Overall Favorites: Studios Architecture Makes Osh Kosh B’gosh Feel Adult
How do you design a children’s apparel brand’s office without making it look like a playpen? “The space needed to feel like it’s for adults in the fashion industry,” Studios Architecture principal Tom Krizmanic says of the New York design headquarters of Osh Kosh B’gosh. That it most certainly does. A roughly T-shape floor plate in a century-old mercantile building, the 25,000 square feet are old-school downtown loft, architecturally, peppered with accents from Osh Kosh’s 118-year heritage.
Presentations of overalls and other clothing take place in the spacious showroom occupying a corner at the base of the T. Meanwhile, orderly clusters of desks outfit the bustling office area. It’s separated from open meeting areas by a row of Tuscan columns topped by simple molded capitals, some original and some reproduction. Oversize industrial light fixtures hang overhead. Flooring is matte-finished country-grade white oak, the random-length planks strategically arranged to delineate areas without looking too deliberate.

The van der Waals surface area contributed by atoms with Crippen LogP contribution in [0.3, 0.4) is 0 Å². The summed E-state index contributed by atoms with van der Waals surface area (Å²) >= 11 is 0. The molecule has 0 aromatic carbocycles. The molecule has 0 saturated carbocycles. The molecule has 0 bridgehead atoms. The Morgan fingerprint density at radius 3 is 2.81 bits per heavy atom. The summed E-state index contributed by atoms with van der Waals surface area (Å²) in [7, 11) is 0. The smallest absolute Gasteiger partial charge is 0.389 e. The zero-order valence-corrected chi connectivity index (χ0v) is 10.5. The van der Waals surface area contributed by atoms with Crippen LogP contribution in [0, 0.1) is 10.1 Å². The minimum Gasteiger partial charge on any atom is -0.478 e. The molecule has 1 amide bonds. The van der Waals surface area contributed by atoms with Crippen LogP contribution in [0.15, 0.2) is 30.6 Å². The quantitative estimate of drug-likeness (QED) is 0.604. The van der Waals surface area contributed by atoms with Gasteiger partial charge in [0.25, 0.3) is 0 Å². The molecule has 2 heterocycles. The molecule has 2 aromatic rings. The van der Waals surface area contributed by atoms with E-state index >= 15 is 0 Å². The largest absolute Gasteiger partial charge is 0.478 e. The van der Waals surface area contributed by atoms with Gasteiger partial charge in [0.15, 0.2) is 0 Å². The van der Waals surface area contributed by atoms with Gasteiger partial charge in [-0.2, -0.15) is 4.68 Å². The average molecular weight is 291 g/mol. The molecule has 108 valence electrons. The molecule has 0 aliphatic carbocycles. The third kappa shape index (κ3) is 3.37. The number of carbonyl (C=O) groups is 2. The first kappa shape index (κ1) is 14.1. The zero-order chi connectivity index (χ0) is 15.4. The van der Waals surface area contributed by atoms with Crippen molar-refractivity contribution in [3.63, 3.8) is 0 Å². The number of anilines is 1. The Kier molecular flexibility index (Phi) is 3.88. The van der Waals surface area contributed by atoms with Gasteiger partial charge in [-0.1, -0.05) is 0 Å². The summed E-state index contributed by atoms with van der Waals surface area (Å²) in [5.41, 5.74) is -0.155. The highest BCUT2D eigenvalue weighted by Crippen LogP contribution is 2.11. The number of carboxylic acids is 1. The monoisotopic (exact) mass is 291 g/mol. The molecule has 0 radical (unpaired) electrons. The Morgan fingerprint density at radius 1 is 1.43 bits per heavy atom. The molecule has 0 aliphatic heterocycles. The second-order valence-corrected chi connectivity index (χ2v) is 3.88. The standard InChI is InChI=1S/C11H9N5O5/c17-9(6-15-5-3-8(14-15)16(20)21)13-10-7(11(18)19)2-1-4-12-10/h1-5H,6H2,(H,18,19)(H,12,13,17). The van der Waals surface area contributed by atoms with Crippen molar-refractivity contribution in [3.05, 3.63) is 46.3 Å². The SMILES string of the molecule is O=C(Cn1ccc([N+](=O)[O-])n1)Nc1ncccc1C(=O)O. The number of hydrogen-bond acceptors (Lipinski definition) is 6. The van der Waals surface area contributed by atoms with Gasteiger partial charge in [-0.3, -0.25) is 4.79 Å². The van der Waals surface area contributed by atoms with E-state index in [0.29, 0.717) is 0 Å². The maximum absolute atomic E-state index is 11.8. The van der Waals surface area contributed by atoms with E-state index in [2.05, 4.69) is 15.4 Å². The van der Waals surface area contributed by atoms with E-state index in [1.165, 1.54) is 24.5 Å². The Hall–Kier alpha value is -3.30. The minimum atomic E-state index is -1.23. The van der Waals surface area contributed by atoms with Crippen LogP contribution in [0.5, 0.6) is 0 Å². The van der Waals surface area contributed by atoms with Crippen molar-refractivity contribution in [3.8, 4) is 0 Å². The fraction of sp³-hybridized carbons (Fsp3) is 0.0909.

Osh Kosh’s trademark railroad-stripe cotton covers lounge seating, storage bins, and even entire walls. Glass-fronted offices and meeting rooms are designated with hand-painted numbers inspired by signage at old train stations. Displayed throughout are vintage Osh Kosh signs and framed ephemera, some from company archives and some found online. A six-state buying trip garnered a truckload of finds, too, from battered leather suitcases to an antique wooden worktable.
Although the interior nods to the brand’s very American legacy, the appeal is international. “I didn’t realize the reach it would have,” Osh Kosh vice president of design Jose Abellar admits. So much so that the company recently replicated the look for a satellite office in Hong Kong.